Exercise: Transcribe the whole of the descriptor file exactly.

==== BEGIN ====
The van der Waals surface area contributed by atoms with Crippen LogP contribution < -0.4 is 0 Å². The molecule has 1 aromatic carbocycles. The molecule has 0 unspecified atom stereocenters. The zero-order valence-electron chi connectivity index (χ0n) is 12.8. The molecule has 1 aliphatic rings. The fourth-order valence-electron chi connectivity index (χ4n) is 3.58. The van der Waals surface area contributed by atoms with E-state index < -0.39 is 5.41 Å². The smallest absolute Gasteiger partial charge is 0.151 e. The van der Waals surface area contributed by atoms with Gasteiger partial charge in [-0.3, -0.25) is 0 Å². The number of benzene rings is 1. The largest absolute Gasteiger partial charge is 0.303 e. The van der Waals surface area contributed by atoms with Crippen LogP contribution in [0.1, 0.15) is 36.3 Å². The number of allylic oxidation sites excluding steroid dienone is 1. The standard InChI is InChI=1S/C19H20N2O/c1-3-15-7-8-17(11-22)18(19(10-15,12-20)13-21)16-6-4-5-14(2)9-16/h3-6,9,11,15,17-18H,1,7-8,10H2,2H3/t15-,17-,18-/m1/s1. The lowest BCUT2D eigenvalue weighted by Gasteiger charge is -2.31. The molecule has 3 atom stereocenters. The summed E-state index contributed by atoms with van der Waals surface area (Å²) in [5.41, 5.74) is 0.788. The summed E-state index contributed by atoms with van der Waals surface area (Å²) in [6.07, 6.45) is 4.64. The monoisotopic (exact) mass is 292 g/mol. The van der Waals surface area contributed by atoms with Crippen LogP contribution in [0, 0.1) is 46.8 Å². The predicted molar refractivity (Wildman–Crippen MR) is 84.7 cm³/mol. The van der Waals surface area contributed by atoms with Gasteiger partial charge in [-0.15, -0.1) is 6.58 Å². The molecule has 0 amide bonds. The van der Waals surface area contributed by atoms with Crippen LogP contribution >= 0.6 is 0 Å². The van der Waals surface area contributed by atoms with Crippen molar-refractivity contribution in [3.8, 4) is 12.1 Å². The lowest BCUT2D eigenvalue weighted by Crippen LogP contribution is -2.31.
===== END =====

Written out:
The van der Waals surface area contributed by atoms with Crippen LogP contribution < -0.4 is 0 Å². The molecule has 1 aromatic carbocycles. The molecule has 0 unspecified atom stereocenters. The zero-order valence-electron chi connectivity index (χ0n) is 12.8. The molecule has 1 aliphatic rings. The fourth-order valence-electron chi connectivity index (χ4n) is 3.58. The van der Waals surface area contributed by atoms with E-state index < -0.39 is 5.41 Å². The smallest absolute Gasteiger partial charge is 0.151 e. The van der Waals surface area contributed by atoms with Gasteiger partial charge in [-0.3, -0.25) is 0 Å². The number of benzene rings is 1. The largest absolute Gasteiger partial charge is 0.303 e. The van der Waals surface area contributed by atoms with Crippen LogP contribution in [0.1, 0.15) is 36.3 Å². The number of allylic oxidation sites excluding steroid dienone is 1. The standard InChI is InChI=1S/C19H20N2O/c1-3-15-7-8-17(11-22)18(19(10-15,12-20)13-21)16-6-4-5-14(2)9-16/h3-6,9,11,15,17-18H,1,7-8,10H2,2H3/t15-,17-,18-/m1/s1. The lowest BCUT2D eigenvalue weighted by Gasteiger charge is -2.31. The molecule has 3 atom stereocenters. The summed E-state index contributed by atoms with van der Waals surface area (Å²) in [5.41, 5.74) is 0.788. The summed E-state index contributed by atoms with van der Waals surface area (Å²) in [6.07, 6.45) is 4.64. The monoisotopic (exact) mass is 292 g/mol. The van der Waals surface area contributed by atoms with Crippen LogP contribution in [0, 0.1) is 46.8 Å². The predicted molar refractivity (Wildman–Crippen MR) is 84.7 cm³/mol. The van der Waals surface area contributed by atoms with Gasteiger partial charge in [-0.15, -0.1) is 6.58 Å². The molecule has 0 amide bonds. The van der Waals surface area contributed by atoms with Crippen LogP contribution >= 0.6 is 0 Å². The van der Waals surface area contributed by atoms with Crippen molar-refractivity contribution in [3.8, 4) is 12.1 Å². The lowest BCUT2D eigenvalue weighted by Crippen LogP contribution is -2.31.